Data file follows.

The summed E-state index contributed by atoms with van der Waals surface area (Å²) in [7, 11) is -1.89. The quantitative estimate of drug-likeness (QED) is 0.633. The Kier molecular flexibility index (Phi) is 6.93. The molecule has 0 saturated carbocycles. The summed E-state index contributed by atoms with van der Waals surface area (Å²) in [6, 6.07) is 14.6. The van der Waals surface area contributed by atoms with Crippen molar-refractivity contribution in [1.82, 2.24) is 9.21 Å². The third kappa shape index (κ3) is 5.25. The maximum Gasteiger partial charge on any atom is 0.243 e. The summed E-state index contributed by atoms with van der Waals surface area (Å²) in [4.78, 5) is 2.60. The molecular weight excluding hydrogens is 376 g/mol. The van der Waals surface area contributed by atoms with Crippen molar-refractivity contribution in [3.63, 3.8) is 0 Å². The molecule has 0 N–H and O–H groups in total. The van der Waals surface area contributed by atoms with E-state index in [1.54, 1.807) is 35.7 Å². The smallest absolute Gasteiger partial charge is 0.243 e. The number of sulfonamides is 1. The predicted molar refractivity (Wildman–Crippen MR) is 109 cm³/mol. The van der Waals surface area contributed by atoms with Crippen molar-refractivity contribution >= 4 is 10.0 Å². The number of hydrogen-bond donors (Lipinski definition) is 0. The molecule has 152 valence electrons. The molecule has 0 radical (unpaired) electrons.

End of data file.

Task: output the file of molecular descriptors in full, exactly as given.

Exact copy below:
The summed E-state index contributed by atoms with van der Waals surface area (Å²) in [7, 11) is -1.89. The quantitative estimate of drug-likeness (QED) is 0.633. The Kier molecular flexibility index (Phi) is 6.93. The molecule has 0 saturated carbocycles. The summed E-state index contributed by atoms with van der Waals surface area (Å²) in [6, 6.07) is 14.6. The van der Waals surface area contributed by atoms with Crippen molar-refractivity contribution in [1.82, 2.24) is 9.21 Å². The third kappa shape index (κ3) is 5.25. The maximum Gasteiger partial charge on any atom is 0.243 e. The summed E-state index contributed by atoms with van der Waals surface area (Å²) in [4.78, 5) is 2.60. The molecular weight excluding hydrogens is 376 g/mol. The van der Waals surface area contributed by atoms with Crippen molar-refractivity contribution in [3.63, 3.8) is 0 Å². The molecule has 0 N–H and O–H groups in total. The van der Waals surface area contributed by atoms with E-state index in [1.54, 1.807) is 35.7 Å². The smallest absolute Gasteiger partial charge is 0.243 e. The number of sulfonamides is 1. The predicted molar refractivity (Wildman–Crippen MR) is 109 cm³/mol. The van der Waals surface area contributed by atoms with Crippen molar-refractivity contribution >= 4 is 10.0 Å². The number of hydrogen-bond donors (Lipinski definition) is 0. The molecule has 152 valence electrons. The molecule has 0 radical (unpaired) electrons.